A New Community
The Middletown estate and the surrounding area—now known as Brookland--were predominantly farmland until the end of the nineteenth century. During the Civil War, a ring of forts was built on the outskirts of Washington to defend the city from the Confederate Army. Two of these forts were located in this area: Fort Slemmer on what is now the northern portion of the CUA campus and Fort Bunker Hill on land to the east that belonged to the Queen and Brooks families. In 1887, shortly after the University bought the Middletown estate, the heirs of Col. Jehiel Brooks sold the adjoining tract of land to suburban developers.
During the Civil War and afterwards, the population of Washington grew rapidly. To keep up with the demand for houses, new suburban developments were built in areas outside the city boundaries in Washington County. The former Brooks estate was subdivided into modest house-lots by developers who named it “Brookland.” Unlike earlier developments, such as like Mount Pleasant to the south, Brookland was planned with relatively large lots and single-family houses. Taking advantage of the area’s open spaces and natural beauty, this strategy gave Brookland an appealing “small town” character. The development was a success. Soon, nine other new subdivisions followed the pattern of spacious lots with freestanding houses.
While the Brookland area attracted a number of prominent residents, including leading scientists from the Smithsonian institution, it quickly emerged as a middle-class neighborhood of modest homes. For example, lots in the “Sherwood” development (1901) measured 50 by 120 feet and sold for $300. This allowed workers to live in the suburbs and commute to work in the city via the railway or streetcars.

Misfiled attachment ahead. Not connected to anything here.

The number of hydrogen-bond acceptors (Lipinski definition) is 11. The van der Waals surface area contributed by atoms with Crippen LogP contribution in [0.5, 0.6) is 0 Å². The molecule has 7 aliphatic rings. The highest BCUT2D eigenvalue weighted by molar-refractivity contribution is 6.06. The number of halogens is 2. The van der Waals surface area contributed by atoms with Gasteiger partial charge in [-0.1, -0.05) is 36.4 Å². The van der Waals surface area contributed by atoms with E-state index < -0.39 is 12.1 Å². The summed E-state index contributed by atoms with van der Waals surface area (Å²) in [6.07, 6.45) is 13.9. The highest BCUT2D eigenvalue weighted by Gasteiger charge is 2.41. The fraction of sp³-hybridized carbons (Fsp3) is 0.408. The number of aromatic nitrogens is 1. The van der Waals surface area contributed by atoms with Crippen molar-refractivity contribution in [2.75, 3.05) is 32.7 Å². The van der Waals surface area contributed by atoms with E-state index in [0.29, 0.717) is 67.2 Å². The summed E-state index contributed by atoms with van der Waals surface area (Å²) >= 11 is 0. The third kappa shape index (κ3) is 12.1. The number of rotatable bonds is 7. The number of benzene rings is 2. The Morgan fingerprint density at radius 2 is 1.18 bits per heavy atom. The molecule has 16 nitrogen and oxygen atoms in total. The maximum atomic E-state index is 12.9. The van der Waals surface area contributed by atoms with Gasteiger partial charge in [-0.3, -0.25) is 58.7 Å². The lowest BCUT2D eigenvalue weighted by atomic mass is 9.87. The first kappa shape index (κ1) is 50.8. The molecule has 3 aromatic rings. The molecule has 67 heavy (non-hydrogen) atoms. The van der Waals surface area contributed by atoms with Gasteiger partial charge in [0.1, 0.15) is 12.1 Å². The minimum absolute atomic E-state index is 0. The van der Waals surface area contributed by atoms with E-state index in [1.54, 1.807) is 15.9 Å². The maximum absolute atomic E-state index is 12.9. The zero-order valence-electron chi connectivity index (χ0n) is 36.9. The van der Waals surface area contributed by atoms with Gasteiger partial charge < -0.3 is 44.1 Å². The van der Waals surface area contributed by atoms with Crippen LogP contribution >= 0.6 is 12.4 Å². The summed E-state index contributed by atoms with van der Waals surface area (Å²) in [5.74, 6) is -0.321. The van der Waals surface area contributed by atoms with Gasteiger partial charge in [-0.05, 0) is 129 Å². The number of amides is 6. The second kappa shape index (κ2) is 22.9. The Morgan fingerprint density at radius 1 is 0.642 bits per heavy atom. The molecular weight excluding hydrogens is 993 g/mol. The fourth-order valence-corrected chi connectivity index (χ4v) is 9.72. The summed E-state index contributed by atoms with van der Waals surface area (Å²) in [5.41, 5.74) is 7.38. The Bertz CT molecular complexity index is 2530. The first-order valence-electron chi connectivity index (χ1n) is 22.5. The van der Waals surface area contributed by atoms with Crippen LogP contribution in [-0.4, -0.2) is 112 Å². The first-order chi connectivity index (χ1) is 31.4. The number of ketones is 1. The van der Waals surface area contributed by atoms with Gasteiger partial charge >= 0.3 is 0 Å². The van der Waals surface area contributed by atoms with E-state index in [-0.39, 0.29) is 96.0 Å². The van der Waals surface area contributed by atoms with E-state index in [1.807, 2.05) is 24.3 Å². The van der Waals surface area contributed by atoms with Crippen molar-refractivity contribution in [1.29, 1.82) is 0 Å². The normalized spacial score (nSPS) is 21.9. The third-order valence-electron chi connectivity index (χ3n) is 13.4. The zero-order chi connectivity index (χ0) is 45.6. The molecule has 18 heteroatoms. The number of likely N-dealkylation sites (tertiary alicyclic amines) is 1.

As early as 1891 Brookland had a population of about 700 people. Around the turn of the century, the area was formally incorporated into the city of Washington. By 1904 Brookland conformed to the street names and numbers of the District of Columbia and some streets were widened to conform to city standards. The “University Heights” tract developed in 1890 illustrates how the street patterns, previously designed by individual developers, were often quite irregular--developers sometimes laid streets to conform to the counters of the landscape or to the shape of the tract rather than to the city’s formal grid. After the city took charge, subsequent development followed a more regular plan.
Pearce, John N. “Brookland Something In The Air.” In Washington at Home: An Illustrated History of Neighborhoods in the Nations Capital. Ed. Kathryn Schneider. Northridge, Calif.: Windsor Publications, 1988.
George W. McDaniel and John N. Pearce. Images of Brookland: The History and Architecture of a Washington Suburb. Revised and enlarged by Martin Aurand. George Washington University: Washington, D.C., 1988.
Author: Trevor Mountcastle. 15 Nov. 2002